According to the Diagnostic and Statistical Manual of Mental Disorders, Fifth Edition (DSM-5), the essential feature of schizoid personality disorder is a persistent detachment from social relationships and limited emotional expression in social settings. It may also be particularly difficult for individuals who suffer with schizoid personality disorder to express anger. These individuals are rather passive and have trouble responding in an appropriate manner to important life events. This makes the lives of these individuals appear aimless; however, they may excel greatly in their careers if their work conditions allow or require them to work in their own bubble.
Diagnostic Criteria for Schizoid Personality Disorder DSM-5 301.20 (F60.1)
Individuals with schizoid personality disorder experience these feelings of detachment in a variety of contexts, which are indicated by at least four of the following:
- He or she doesn’t want nor enjoys close relationships.
- He or she almost always chooses independent activities.
- The individual has little interest to no interest in becoming sexually active with another person.
- He or she doesn’t take pleasure in many or any activities.
- The individual lacks close friends other than immediate relatives.
- He or she is unmoved by praise or criticism.
- The individual shows emotional detachment and/or coldness.
If these symptoms occur only during the course of another psychotic or personality disorder, or can be attributed to the effects of another medical condition, then a schizoid personality disorder diagnosis should not be made.
Who Is at Risk of Developing Schizoid Personality Disorder DSM-5 301.20 (F60.1)?
The National Comorbidity Survey Replication estimates a prevalence of 4.9%, while the 2001-2002 National Epidemiologic Survey on Alcohol and Related Conditions suggests a prevalence of 3.1%—either way, schizoid personality disorder is not very common. The only individuals at a higher risk of developing the disorder are those who have family members with schizophrenia or schizotypal personality disorder. Additionally, this disorder is diagnosed just slightly more frequently in males and could possibly cause them more impairment than females.
Schizoid personality disorder may be first noticed in childhood and/or adolescence, as marked by isolation, a lack in friendships, and poor performance at school. These obvious differences may put the child at greater risk of being bullied or teased.
Individuals may react to new situations by secluding themselves and avoiding social interaction. This does not, however, mean that they have schizoid personality disorder—it may simply mean they’re uncomfortable and still getting used to these changes. The following might also explain symptoms that align with schizoid personality disorder:
- Other mental disorders with psychotic symptoms: The presence of psychotic symptoms can differentiate delusional disorder, schizophrenia, and others from schizoid personality disorder. For example, delusions and hallucinations may occur in these disorders during a period of psychotic symptoms, but are not present during schizoid personality disorder.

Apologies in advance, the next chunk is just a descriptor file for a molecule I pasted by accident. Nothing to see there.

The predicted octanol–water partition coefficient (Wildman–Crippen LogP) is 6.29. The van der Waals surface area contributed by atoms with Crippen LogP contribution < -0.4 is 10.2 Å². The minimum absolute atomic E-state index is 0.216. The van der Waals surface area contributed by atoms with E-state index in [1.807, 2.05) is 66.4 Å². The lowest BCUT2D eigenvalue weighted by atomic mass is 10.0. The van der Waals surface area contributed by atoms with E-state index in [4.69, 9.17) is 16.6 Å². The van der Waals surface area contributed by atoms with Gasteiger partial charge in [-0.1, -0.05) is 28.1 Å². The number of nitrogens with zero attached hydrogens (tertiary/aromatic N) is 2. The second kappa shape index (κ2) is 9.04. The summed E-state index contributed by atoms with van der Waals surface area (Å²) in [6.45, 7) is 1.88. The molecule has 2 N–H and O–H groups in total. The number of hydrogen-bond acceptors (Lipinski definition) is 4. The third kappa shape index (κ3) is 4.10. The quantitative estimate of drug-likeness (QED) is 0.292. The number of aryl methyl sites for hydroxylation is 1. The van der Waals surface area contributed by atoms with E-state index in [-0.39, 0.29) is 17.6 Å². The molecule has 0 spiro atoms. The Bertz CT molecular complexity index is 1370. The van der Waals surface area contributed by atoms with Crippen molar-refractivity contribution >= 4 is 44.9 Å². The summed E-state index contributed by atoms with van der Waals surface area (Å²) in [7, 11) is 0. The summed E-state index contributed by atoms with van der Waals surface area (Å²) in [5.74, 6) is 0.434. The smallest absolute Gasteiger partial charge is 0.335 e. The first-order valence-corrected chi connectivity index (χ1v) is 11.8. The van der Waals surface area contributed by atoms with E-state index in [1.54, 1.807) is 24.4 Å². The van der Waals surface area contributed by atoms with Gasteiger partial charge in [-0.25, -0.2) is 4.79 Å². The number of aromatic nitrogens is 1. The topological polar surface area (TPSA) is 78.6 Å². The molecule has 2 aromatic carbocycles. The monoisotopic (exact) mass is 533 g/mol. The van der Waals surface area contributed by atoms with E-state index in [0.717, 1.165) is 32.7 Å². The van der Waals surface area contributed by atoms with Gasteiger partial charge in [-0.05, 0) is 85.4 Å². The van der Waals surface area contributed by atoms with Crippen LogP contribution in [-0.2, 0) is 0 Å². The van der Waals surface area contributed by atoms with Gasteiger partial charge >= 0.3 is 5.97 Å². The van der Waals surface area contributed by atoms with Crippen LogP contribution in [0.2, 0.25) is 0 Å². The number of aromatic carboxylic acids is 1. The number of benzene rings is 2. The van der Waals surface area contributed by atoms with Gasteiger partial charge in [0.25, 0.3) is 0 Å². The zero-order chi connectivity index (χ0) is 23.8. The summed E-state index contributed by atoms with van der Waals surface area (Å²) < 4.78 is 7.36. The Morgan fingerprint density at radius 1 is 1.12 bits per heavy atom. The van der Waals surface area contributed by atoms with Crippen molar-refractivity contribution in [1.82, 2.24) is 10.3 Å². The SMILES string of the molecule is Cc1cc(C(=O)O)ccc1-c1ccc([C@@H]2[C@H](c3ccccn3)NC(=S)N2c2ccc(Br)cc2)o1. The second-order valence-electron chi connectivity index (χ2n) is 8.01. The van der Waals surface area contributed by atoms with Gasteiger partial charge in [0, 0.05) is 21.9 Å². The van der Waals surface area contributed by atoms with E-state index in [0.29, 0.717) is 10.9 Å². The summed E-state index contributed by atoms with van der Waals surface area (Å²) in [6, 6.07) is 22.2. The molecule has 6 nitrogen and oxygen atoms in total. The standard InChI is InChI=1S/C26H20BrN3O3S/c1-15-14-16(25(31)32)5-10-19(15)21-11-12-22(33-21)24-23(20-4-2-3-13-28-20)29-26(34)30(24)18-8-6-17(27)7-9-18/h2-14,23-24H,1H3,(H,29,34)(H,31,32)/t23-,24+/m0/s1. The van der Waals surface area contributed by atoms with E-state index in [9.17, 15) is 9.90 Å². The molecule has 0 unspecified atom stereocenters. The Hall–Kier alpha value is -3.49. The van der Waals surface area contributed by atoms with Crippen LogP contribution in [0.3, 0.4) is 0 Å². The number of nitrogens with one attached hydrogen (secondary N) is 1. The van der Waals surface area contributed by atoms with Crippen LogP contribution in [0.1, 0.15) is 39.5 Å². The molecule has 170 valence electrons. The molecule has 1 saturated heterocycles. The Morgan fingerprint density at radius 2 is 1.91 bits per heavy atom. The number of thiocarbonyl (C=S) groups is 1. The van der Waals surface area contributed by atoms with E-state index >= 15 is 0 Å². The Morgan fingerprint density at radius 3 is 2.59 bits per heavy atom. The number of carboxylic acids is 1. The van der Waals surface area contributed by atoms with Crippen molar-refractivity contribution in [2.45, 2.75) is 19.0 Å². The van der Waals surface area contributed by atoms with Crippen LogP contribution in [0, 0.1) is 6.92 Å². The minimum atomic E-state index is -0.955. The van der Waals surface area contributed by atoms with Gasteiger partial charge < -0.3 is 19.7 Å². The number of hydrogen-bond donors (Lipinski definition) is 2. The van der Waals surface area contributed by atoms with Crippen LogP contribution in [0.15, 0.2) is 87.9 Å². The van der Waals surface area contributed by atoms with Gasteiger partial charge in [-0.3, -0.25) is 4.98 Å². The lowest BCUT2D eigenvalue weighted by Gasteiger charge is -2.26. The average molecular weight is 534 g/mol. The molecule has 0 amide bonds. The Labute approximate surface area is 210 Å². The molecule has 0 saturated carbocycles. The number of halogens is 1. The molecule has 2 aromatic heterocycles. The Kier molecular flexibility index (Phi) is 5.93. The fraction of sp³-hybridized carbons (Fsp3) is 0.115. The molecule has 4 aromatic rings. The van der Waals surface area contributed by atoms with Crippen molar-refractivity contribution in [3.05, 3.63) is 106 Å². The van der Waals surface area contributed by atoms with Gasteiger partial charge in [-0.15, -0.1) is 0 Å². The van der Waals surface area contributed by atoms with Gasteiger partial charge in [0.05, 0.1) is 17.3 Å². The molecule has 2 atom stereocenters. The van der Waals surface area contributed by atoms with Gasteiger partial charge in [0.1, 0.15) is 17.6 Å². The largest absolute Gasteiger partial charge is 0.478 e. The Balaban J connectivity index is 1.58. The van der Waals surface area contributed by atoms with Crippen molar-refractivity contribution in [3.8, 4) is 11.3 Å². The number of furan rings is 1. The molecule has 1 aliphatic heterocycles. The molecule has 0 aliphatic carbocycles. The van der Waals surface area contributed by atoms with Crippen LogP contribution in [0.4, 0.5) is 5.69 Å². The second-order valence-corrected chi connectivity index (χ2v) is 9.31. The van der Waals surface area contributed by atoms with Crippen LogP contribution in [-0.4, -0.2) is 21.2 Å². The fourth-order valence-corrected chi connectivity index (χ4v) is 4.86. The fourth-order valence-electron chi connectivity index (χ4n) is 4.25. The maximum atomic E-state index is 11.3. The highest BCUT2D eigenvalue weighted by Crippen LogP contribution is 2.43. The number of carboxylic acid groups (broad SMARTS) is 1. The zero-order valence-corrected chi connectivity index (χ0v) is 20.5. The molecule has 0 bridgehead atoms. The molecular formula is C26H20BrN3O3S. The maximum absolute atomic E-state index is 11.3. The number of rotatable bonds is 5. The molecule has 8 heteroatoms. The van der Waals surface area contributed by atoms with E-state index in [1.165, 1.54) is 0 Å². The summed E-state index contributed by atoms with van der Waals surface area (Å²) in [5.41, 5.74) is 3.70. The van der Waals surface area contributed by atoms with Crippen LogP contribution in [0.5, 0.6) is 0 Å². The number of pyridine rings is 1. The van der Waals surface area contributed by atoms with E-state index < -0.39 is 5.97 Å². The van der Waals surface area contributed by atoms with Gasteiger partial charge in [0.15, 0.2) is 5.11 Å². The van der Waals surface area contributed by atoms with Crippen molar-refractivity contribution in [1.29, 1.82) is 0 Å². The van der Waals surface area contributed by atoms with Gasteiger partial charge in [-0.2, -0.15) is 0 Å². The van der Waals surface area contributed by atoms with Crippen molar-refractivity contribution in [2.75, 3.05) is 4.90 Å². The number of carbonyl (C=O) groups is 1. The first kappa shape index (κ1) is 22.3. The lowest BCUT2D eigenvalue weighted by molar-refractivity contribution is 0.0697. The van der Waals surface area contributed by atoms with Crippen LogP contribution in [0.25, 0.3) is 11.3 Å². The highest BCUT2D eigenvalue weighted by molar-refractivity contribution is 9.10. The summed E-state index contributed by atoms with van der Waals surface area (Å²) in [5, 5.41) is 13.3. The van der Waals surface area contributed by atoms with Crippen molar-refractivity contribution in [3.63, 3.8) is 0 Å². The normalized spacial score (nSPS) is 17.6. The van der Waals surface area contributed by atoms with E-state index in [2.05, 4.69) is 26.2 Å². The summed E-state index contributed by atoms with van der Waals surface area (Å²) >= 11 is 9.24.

- Autism spectrum disorder: It can be rather difficult to differentiate autism spectrum disorder from schizoid personality disorder. But it can be distinguished due to autism’s more severe symptoms of impaired social interaction and stereotyped behaviors.
- Personality change due to another medical condition: Another medical condition may cause similar symptoms to emerge in an individual.
- Substance use disorders: Substance use and abuse can also cause similar symptoms and must be distinguished from those of schizoid personality disorder.
- Other personality disorders: Many other personality disorders are characterized by the same features. Therefore, it is important to pay close attention to the differences in order to make an accurate diagnosis. It is possible for multiple diagnoses to be made, if an individual’s features and symptoms meet criteria for more than one personality disorder.
- Abnormal personality traits: Sometimes certain individuals simply prefer to be alone. Schizoid personality disorder should only be considered if this or other related traits cause functional impairment or subjective distress.
Treatment for Schizoid Personality Disorder DSM-5 301.20 (F60.1)
Sometimes individuals with schizoid personality disorder prefer dealing with their problems on their own or only with the help of their family. Despite this common preference, there are multiple treatment options for these individuals:
- Psychotherapy or talk therapy: This form of therapy can help you develop better, closer relationships with your friends, family members, and beyond. Therapists understand your difficulties, are great listeners, and will help you work through your problems at a pace you feel comfortable with.
- Group therapy: Individuals with schizoid personality disorder can help one another or those with similar issues to practice better interpersonal skills. Group therapy can also provide an individual with a strong support system.
- Medication: There is not a specific medicine used to treat schizoid personality disorder, but certain drugs can help the individual cope with related issues such as anxiety or depression.
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